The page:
Do you want the holodeck? Or do you want a Disney ride?

        Let me explain. The holo deck, from Star Trek makes you feel like you're there, you can actual fail, the danger feels real and it's up to you to win the day.

        The Disney ride however is the opposite, there's no danger, an animatronic looms forward and the host yells into the microphone 'watch out' but you smile and laugh cause you know the ride will turn and let you pass. At the end the host thanks you for saving the day but you just sat on your ass and let the ride run its course.

        Easy video games run the course, they don't really try to stop you, they shoot back, but they eventually take a fall and let you pass and like a Disney ride you know you haven't really done anything amazing.

        When you play a hard difficulty you are challenged, you improve and get sharper and learn to beat your enemies through actual cunning. Your enemies don't give up easily so when your topple them and your sweaty hands release the controller you actually feel like you've accomplished something. When someone rewards you with some lot for deleting a boss you cherish it more when you had to better yourself as a gamer to earn it.

        That's the key word. Earn. Playing on normal is a guaranteed victorious voyage on the un-fail-able Disney ride. Conquering something on hard mode earns you a genuine feeling of beating something that pushed you to get better.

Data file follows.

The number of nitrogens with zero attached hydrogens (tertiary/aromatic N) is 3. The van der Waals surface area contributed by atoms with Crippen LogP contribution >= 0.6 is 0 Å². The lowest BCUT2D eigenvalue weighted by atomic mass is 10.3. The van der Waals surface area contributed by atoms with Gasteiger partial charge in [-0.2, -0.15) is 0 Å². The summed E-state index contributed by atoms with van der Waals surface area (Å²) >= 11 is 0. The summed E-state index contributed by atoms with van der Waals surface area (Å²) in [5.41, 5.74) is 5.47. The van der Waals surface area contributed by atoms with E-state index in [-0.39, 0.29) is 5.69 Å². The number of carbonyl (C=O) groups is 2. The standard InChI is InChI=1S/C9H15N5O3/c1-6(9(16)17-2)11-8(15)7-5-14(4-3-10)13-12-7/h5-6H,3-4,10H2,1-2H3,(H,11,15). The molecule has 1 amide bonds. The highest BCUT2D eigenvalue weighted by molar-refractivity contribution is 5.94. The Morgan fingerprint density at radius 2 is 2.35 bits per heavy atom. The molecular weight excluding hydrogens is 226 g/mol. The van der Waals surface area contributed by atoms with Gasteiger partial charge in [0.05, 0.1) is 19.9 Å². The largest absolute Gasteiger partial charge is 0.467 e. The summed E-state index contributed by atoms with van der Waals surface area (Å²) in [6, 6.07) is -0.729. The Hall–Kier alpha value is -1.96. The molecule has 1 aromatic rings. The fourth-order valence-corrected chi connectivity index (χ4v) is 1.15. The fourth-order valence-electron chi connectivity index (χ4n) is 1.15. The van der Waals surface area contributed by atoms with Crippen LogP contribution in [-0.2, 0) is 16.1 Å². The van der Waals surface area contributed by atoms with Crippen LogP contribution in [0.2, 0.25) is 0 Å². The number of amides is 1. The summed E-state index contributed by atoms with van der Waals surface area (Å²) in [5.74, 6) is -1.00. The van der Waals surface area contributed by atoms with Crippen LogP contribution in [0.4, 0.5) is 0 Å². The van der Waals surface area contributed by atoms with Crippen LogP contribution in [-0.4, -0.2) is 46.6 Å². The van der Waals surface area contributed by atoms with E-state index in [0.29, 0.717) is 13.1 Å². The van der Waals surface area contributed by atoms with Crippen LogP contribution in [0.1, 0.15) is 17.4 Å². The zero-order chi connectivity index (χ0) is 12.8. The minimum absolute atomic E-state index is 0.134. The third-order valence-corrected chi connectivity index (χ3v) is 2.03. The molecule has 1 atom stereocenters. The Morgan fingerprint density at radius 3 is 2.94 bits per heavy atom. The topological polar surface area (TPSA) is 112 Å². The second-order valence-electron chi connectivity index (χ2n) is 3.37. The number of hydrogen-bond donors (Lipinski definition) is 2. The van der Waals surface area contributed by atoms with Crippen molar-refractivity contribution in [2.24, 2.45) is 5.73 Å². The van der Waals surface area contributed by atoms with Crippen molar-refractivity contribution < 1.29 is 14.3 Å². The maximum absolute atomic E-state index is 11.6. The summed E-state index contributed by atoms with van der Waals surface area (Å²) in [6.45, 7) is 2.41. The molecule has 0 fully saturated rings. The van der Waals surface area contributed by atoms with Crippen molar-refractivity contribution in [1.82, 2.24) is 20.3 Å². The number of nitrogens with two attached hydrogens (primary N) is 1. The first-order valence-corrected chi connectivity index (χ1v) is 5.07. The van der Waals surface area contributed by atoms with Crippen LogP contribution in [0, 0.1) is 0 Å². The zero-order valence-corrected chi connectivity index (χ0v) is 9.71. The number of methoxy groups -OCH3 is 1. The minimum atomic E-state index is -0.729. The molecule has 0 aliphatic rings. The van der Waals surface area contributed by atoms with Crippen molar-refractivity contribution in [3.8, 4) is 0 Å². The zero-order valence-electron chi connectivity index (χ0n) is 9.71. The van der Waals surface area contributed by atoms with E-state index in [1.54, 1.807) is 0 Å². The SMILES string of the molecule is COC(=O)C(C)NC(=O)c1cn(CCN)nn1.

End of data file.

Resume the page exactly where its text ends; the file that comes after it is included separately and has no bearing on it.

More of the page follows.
It's nothing to do with manliness or bragging or being an Internet hero, it's all about getting more out of your game. I insist you crank your next game up a notch, just one. Like a fitness freak that gets joy out of the burn and stretching you just might enjoy it.

          Definitely true words of gaming wisdom @shadow.

          Though one problem with Medium/Standard difficulty is that for some games, like Ninja Gaiden, the standard difficulty is the equivalent of 'Hard' for other games. While many more modern games, 'Standard' difficulty feels like 'Easy' - which also means 'Easy' is actually 'Very Easy.'

          My rule is 'Medium' or higher for it to Count. though I will always play a game on 'Medium' on the first playthrough for a reasonable challenge Vs Story Experience, and also to gauge what the Developers have decided as the 'Standard Balance' for their game.
          Then work my way up the difficulty 'Tiers' - Tiers is the definitive word when I think about it...

          Another interesting note, on your point, is that many games do not come into their own until you raise the difficulty to the highest levels! Many games are actually better on the highest difficulties, and you really get to see how Smart the AI actually is (or cheap - stealth games where the enemies run straight to where you are hiding even though they haven't "seen" you...), and which generates true respect for the given world.

          A few examples are Bioshock, Thief, Metal Gear Solid and Fallout: New Vegas' survival mode.

          And if you stick to the "Medium or Higher or it doesn't Count." Your friends will feel ashamed and will stop playing on Easy and expecting Kudos for doing so ;)

            I can respect a game's setting an characters without having it beaten into me. In fact, I find that respect comes not from the other trying to prove it is superior to you or vice versa - that just seems extremely immature. If anything, it would be the game gaining respect for you as you overcome its increasing challenges.

            And I don't expect Kudos for beating games on lower difficulties; I don't expect Kudos for beating a game on any difficulty. That's not why I play games.

              Ah, that was a generalised reply with my view on the subject - not a personal jab :)